The bring-your-own-device (BYOD) craze in the business world is showing no signs of slowing down. However, managing these systems is still a challenge for many organizations as security needs and managing data prove to be difficult hurdles.
It doesn't matter who you are either, these issues are the same. During a recent meeting to talk about the health care law with younger people, President Barack Obama was asked about his choice in a personal smartphone. When he took office in 2009, Obama made headlines by fighting to be allowed to use his BlackBerry, saying "they're going to pry it out of my hands."
At the meeting he was asked about using an iPhone and responded "I'm not allowed for security reasons to have an iPhone." He did mention that both his daughter use iPhones.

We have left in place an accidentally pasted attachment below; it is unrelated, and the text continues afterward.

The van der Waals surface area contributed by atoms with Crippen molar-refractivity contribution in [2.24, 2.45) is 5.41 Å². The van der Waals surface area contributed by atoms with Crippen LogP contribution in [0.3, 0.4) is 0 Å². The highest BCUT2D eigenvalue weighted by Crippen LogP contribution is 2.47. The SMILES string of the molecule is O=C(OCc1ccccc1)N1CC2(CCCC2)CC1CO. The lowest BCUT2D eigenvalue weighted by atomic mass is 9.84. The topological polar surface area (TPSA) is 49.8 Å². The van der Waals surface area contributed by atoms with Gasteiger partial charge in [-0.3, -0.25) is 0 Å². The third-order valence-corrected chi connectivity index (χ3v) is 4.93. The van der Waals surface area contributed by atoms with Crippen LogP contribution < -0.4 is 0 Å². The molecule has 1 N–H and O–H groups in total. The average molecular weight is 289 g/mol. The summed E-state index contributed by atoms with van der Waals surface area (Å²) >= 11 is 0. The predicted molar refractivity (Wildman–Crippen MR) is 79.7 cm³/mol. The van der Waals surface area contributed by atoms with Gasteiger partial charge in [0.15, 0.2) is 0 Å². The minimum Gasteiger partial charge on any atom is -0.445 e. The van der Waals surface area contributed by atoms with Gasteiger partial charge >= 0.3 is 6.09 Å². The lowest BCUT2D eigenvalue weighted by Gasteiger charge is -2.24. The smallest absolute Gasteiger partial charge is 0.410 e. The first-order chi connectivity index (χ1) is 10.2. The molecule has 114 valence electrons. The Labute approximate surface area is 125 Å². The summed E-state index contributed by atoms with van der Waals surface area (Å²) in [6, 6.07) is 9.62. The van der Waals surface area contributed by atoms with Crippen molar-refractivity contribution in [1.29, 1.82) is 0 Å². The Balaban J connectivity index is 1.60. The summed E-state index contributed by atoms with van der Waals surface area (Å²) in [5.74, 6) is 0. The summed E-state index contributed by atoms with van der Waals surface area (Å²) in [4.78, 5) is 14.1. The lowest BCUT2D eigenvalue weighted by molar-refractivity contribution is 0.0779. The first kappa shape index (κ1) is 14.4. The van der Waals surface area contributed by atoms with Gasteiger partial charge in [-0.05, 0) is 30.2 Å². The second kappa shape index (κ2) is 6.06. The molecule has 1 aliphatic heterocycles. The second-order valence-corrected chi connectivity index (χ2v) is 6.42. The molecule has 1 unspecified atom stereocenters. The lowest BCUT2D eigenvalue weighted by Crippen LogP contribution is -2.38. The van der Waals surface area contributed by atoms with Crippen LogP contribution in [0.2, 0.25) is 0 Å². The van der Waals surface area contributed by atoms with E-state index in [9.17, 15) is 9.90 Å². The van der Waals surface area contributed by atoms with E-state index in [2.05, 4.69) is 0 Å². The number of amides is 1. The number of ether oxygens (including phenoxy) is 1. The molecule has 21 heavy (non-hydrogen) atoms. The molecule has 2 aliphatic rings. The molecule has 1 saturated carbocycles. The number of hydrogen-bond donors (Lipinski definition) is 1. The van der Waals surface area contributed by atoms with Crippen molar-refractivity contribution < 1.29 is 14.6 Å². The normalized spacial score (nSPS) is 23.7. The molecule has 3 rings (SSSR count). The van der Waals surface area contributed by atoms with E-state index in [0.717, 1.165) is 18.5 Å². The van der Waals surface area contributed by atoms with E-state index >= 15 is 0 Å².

So the question becomes, why is the president not allowed to use an iPhone? An article from CNet attempted to answer that, even though the POTUS did not elaborate. The most logical answer is the ability to track location though the device. This is something that the National Security Agency and Central Intelligence Agency have been accused of doing, along with tracking data from individuals.
Security is a major concern for any BYOD strategy, whether you are the president or one of two employees in a startup company working out of an apartment. This devices contain critical information that is not for outside eyes. An IT consulting firm that specializes in mobile devices and can walk a company though an iPad deployment can become a valuable asset in optimizing mobility.